One of the most talked-about scholarly works of the past 50 years, Judith Butler's "Gender Trouble" is as celebrated as it is controversial. Arguing that traditional feminism is wrong to look to a natural, "essential" notion of the female, or indeed of sex or gender, Butler starts by questioning the category "woman" and continues in this vein with examinations of "the masculine" and "the feminine." Best known however, but also most often misinterpreted, is Butler's concept of gender as a reiterated social performance rather than the expression of a prior reality. Thrilling and provocative, few other academic works have roused passions to the same extent.
In this charged collection of 15 essays and speeches, Lorde takes on sexism, racism, ageism, homophobia, and class, and propounds social difference as a vehicle for action and change. Her prose is incisive, unflinching, and lyrical, reflecting struggle but ultimately offering messages of hope. This commemorative edition includes a new foreword by Lorde-scholar and poet Cheryl Clarke, who celebrates the ways in which Lorde's philosophies resonate more than 20 years after they were first published.
"Confessions of a Mask" tells the story of Kochan, an adolescent boy tormented by his burgeoning attraction to men: He wants to be "normal." Kochan is meek-bodied, and unable to participate in the more athletic activities of his classmates. He begins to notice his growing attraction to some of the boys in his class, particularly the pubescent body of his friend Omi. To hide his homosexuality, he courts a woman, Sonoko, but this exacerbates his feelings for men. As news of the War reaches Tokyo, Kochan considers the fate of Japan and his place within its deeply rooted propriety.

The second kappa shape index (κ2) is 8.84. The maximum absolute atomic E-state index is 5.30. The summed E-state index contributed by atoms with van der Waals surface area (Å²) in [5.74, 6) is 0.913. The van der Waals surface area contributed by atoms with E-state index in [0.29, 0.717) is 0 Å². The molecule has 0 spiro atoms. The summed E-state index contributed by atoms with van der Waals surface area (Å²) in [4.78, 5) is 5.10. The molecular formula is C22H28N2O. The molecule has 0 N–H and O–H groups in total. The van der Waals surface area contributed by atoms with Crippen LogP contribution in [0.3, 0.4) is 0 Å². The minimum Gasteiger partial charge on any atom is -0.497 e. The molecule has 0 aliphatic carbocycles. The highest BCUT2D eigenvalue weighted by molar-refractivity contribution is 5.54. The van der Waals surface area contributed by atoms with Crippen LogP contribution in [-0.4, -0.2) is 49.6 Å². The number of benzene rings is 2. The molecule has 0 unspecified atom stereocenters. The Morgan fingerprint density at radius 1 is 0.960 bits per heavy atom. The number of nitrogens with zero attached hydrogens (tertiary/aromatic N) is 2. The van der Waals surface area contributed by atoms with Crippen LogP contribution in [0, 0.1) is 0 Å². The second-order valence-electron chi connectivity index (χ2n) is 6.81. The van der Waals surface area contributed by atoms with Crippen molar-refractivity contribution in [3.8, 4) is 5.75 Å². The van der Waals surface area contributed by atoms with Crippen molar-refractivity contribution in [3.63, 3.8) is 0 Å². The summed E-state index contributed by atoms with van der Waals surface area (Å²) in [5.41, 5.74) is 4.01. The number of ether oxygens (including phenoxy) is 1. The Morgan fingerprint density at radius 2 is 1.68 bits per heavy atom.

My name is Hida Viloria. I was raised as a girl but discovered at a young age that my body looked different. Having endured an often turbulent home life as a kid, there were many times when I felt scared and alone, especially given my attraction to girls. But unlike most people in the first world who are born intersex — meaning they have genitals, reproductive organs, hormones, and/or chromosomal patterns that do not fit standard definitions of male or female — I grew up in the body I was born with because my parents did not have my sex characteristics surgically altered at birth.
"Born Both" is the story of my lifelong journey toward finding love and embracing my authentic identity in a world that insists on categorizing people into either/or, and of my decades-long fight for human rights and equality for intersex people everywhere.
"Normal Life: Administrative Violence, Critical Trans Politics, and the Limits of Law" raises revelatory critiques of the current strategies [for trans rights] pivoting solely on a 'legal rights framework,' but also points to examples of an organized grassroots trans movement that is demanding the most essential of legal reforms in addition to making more comprehensive interventions into dangerous systems of repression — and the administrative violence that ultimately determines our life chances.
Covering American transgender history from the mid-twentieth century to today, "Transgender History" takes a chronological approach to the subject of transgender history, with each chapter covering major movements, writings, and events. Chapters cover the transsexual and transvestite communities in the years following World War II; trans radicalism and social change, which spanned from 1966 with the publication of "The Transsexual Phenomenon", and lasted through the early 1970s; the mid-70s to 1990, the era of identity politics and the changes witnessed in trans circles through these years; and the gender issues witnessed through the 90s and 2000s.